Single bevelled Japanese knives (Wa-Bocho) are, for the most part, designed to cut as you pull (hiki) the blade towards yourself. Western cutlery blades are designed to cut forward or in a chopping/rocking motion using all parts of the cutting edge depending on what needs to be cut. In Japan the culinary knife is used more to complete or present while in the west we use the knife more to prepare or at the beginning of a recipe. This difference is significant and has in part been lost on many of Japan's knife makers. Their focus on sharpness dominates their knives while failing to appreciate how demanding the "prep" of a western kitchen can be. Our differences in understanding each others traditions are many. For example, signs of a process such as hammer marks and blackened blades have been embraced as confirmation of craftsmanship, while in Japan these same signs can indicate a state of incompleteness. 

French knife maker, 16th century

The contemporary Japanese knife making industry is driven by large business concerns, such as KAI, who is equal to the task of competing and pushing standards onto the German production powerhouse based mostly in China. In addition a long standing established network of very skilled medium and small sized companies (of which only a very few can truthfully claim a real historical connection with the sword making traditions of Japan) and most importantly the independent blacksmiths are the core of today's Japanese knife makers.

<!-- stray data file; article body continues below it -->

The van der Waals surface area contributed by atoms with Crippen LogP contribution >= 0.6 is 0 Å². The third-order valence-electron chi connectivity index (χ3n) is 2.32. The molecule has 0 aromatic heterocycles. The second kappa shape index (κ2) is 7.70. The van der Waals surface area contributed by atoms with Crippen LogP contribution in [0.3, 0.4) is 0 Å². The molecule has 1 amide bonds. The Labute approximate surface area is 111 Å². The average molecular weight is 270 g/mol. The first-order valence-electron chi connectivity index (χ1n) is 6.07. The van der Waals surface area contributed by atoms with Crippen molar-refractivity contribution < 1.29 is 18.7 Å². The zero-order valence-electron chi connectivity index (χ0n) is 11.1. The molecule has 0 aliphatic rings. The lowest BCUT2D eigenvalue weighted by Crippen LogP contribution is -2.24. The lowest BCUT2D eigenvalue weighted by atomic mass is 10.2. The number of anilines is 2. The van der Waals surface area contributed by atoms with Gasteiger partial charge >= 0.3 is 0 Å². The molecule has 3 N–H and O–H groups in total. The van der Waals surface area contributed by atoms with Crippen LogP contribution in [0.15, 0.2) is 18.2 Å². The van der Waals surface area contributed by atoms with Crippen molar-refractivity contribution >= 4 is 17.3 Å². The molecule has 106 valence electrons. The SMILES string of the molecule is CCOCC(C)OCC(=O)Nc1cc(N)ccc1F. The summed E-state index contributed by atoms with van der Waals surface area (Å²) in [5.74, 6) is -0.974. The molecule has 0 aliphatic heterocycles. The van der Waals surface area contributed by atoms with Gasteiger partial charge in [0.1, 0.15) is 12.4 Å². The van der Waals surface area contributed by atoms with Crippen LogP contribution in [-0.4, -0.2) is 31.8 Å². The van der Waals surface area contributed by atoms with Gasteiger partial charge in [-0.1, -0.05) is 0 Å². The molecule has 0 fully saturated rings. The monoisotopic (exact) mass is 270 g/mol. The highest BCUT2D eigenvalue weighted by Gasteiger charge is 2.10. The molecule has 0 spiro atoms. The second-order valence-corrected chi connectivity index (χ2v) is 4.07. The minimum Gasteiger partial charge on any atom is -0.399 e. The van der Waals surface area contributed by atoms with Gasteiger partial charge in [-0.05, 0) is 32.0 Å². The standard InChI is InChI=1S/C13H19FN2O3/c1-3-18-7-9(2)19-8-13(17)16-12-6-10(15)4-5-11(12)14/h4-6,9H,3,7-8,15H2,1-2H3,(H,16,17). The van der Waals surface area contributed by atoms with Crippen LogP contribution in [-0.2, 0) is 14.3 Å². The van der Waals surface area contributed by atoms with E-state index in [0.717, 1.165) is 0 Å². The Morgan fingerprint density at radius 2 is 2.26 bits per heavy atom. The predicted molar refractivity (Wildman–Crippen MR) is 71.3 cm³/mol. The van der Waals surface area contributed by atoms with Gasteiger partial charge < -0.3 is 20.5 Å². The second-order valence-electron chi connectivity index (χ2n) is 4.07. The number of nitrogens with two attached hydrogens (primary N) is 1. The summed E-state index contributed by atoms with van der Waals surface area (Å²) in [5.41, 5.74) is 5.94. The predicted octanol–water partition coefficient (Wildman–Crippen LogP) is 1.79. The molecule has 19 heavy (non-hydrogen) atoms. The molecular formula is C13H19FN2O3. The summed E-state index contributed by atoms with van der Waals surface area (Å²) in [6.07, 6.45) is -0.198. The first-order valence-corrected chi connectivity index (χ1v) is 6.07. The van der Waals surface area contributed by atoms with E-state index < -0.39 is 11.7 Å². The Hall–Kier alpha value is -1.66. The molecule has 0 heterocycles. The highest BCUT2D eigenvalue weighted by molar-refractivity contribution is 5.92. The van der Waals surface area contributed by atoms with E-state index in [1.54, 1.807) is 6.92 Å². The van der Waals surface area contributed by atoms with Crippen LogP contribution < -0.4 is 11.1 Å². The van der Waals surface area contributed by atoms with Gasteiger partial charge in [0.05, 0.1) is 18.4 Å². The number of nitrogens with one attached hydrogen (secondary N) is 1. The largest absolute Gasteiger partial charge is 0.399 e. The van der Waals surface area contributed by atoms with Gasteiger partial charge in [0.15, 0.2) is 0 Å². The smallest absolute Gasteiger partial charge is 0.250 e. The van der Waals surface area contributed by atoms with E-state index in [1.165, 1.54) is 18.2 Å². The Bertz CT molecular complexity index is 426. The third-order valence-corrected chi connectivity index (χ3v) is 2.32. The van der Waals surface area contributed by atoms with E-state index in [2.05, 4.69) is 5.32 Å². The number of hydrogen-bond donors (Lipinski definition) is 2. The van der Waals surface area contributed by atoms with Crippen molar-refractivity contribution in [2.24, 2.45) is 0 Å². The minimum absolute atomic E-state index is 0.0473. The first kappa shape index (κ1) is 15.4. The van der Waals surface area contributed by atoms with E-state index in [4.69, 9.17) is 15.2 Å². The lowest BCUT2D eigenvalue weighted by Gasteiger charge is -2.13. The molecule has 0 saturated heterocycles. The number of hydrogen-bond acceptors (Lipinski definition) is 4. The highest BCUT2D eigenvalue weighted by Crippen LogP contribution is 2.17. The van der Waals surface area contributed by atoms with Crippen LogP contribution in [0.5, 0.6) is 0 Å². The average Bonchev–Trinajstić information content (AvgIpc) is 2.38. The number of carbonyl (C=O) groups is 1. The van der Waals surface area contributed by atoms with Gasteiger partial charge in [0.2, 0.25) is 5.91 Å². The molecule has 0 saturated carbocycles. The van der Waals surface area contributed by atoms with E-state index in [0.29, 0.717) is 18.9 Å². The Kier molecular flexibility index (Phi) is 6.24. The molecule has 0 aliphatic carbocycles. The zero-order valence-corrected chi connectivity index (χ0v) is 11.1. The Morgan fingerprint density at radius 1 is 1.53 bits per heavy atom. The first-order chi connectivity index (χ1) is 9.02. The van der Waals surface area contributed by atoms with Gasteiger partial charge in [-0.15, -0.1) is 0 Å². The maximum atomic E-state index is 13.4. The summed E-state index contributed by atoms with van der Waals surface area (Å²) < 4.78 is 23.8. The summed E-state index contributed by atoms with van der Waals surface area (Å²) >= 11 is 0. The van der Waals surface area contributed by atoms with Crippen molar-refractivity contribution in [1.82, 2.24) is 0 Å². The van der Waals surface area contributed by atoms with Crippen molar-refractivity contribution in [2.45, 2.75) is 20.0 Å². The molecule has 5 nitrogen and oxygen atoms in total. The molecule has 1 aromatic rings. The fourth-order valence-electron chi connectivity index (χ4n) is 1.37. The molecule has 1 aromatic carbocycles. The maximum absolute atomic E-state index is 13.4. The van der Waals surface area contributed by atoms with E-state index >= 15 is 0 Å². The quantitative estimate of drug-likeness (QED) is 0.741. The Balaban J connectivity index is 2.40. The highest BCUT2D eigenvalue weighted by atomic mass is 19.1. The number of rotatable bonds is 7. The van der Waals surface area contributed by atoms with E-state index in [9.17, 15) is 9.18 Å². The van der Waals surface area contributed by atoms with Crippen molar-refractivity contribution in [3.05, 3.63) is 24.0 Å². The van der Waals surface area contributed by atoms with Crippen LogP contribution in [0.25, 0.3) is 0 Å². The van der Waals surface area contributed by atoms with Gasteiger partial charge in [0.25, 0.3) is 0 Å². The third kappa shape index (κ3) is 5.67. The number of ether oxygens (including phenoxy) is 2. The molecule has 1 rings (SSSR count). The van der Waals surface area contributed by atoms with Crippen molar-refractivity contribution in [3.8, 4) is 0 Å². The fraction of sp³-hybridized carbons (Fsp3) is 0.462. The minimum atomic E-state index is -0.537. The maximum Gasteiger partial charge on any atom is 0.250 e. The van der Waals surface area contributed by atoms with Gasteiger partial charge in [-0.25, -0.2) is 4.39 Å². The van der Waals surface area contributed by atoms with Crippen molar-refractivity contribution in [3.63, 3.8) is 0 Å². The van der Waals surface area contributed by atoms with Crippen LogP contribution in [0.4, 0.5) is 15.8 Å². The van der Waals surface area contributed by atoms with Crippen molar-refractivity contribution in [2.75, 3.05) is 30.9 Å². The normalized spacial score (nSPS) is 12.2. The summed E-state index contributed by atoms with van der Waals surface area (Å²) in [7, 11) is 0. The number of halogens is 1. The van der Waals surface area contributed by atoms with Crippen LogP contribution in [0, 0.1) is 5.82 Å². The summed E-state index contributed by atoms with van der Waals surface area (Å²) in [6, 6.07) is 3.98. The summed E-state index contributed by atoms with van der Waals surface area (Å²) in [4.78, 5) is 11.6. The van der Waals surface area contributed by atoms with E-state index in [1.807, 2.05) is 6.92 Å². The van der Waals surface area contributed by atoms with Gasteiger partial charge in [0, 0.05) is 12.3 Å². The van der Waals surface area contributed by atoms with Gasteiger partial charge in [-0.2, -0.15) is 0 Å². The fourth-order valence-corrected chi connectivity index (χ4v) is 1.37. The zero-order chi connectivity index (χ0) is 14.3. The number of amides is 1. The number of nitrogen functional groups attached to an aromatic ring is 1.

What created the interest in Japan to make western knives (Ryoba) was not a chance occurrence or sudden inspiration, but rather a decision responding to market opportunities beginning in the Taisho Period (1912 to 1926) but imposed in the 1950s. The question early on was what blade shape should be used for these new kind of knives. In the end Japan, embraced the K-Sabatier double bevelled blades of France with their black handles and three rivets and, their slim, long and graceful cutting edge. Of all the Western nations Japan had come to know, France was favoured by the Japanese for its culture and especially its cuisine. Given the appreciation of French cuisine, the choice was clear, and it remains so to this day.

French Knives vs. Japanese Knives
Top two knives: K-Sabatier 10" Chef's knife and 4" Paring knife; hammered carbon steel; early 1960s.

Bottom two knives: contemporary Japanese 10" Gyuto and 3.75" Petty (from the French petit).
Both blades are constructed by forging 8 soft steel supporting layers (Jigane) on each side of a VG10 hard steel core (Hagane). The layers are forged together, not folded as is commonly misrepresented.

Pocket Jewelry

Not just coins and cell phones

There was a time when everyone had a pocket­knife. Women, men, young, old, everyone—the difference was mostly the number of blades. For instance, children's knives often had more than just a blade, because it was something useful for play. For girls or boys, they were called jackknives or penknives. Old folks, especially men, had whittling knives or vest pocketknives, often with a single blade, used for pipes or food—it didn't matter. Women had knives too, carried in purses, wrapped in head scarves, or stuffed in dress pockets.

Pen, jack, or pocket, these knives were always practical, and often they were beautiful. All are forgotten now, because we now think that if you carry a knife you are carrying a weapon. Currently, the favorite is a single action flip blade pocket clip knife—which has more to do with drama than design or a skilled craftsman's control of his materials.

However, a simple folding blade (known as a friction folder) has been used since Roman times and was always viewed and valued in everyday life. It never was, nor in this context will it ever be, a weapon. It is an eternal tool. It never needed to be complex, only concerned with performance and representing the old ways: skill, tradition, and design. Always small, a piece of well executed pocket jewelry.